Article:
Table of Contents:

Unit testing should be the primary method of testing the bulk of code written, because a unit test can be written once and run many times — manual tests have to be planned once and then manually run each time.

Development of unit tests starts with the architecture and API design of the code to be tested: code should be designed to be easily testable, or will potentially be very difficult to test.


Writing unit tests

Unit tests should be written in conjunction with looking at code coverage information gained from running the tests. This typically means writing an initial set of unit tests, running them to get coverage data, then reworking and expanding them to increase the code coverage levels. Coverage should be increased first by ensuring all functions are covered (at least in part), and then by ensuring all lines of code are covered. By covering functions first, API problems which will prevent effective testing can be found quickly. These typically manifest as internal functions which cannot easily be called from unit tests. Overall, coverage levels of over 90% should be aimed for; don’t just test cases covered by project requirements, test everything.

Like git commits, each unit test should be ‘as small as possible, but no smaller’, testing a single specific API or behaviour. Each test case must be able to be run individually, without depending on state from other test cases. This is important to allow debugging of a single failing test, without having to step through all the other test code as well. It also means that a single test failure can easily be traced back to a specific API, rather than a generic “unit tests failed somewhere” message.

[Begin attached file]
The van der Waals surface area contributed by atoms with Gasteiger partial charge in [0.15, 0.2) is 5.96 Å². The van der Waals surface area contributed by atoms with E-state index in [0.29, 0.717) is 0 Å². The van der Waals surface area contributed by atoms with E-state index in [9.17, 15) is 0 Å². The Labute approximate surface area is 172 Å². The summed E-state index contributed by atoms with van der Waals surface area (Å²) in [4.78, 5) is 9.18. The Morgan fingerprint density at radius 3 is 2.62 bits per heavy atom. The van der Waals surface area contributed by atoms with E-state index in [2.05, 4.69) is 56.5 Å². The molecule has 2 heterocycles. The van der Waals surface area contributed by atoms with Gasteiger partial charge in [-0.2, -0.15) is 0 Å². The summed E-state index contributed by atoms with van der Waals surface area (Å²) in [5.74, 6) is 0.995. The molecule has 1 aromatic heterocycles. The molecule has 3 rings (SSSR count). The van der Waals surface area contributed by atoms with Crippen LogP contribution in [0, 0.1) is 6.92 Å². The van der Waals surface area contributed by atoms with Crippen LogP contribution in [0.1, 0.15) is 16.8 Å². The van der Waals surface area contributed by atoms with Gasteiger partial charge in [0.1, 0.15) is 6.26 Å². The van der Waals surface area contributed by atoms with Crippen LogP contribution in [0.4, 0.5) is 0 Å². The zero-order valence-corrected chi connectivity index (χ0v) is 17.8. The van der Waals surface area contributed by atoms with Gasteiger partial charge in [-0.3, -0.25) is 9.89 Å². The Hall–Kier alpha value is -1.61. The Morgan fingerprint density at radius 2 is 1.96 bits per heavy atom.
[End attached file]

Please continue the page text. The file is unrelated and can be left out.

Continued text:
GLib has support for unit testing with its GTest framework, allowing tests to be arranged in groups and hierarchies. This means that groups of related tests can be run together for enhanced debugging too, by running the test binary with the -p argument:

./test-suite-name -p /path/to/test/group

Installed tests

All unit tests should be installed system-wide, following the installed-tests standard.

By installing the unit tests, continuous integration (CI) is made easier, since tests for one project can be re-run after changes to other projects in the CI environment, thus testing the interfaces between modules. That is useful for a highly-coupled set of projects like Apertis.

To add support for installed-tests, add the following to

# Installed tests
                             [Disable build of test programs (default: no)]),,
                             [Install test programs (default: no)]),,
               [test "$enable_modular_tests" = "yes" ||
                test "$enable_installed_tests" = "yes"])
AM_CONDITIONAL([BUILDOPT_INSTALL_TESTS],[test "$enable_installed_tests" = "yes"])

Then in tests/

insttestdir = $(libexecdir)/installed-tests/[project]

all_test_programs = \
	test-program1 \
	test-program2 \
	test-program3 \
TESTS = $(all_test_programs)
noinst_PROGRAMS = $(TESTS)

insttest_PROGRAMS = $(all_test_programs)

testmetadir = $(datadir)/installed-tests/[project]
testmeta_DATA = $(all_test_programs:=.test)

testdatadir = $(insttestdir)
testdata_DATA = $(test_files)

testdata_SCRIPTS = $(test_script_files)

EXTRA_DIST = $(test_files)

%.test: % Makefile
	$(AM_V_GEN) (echo '[Test]' > $@.tmp; \
	echo 'Type=session' >> $@.tmp; \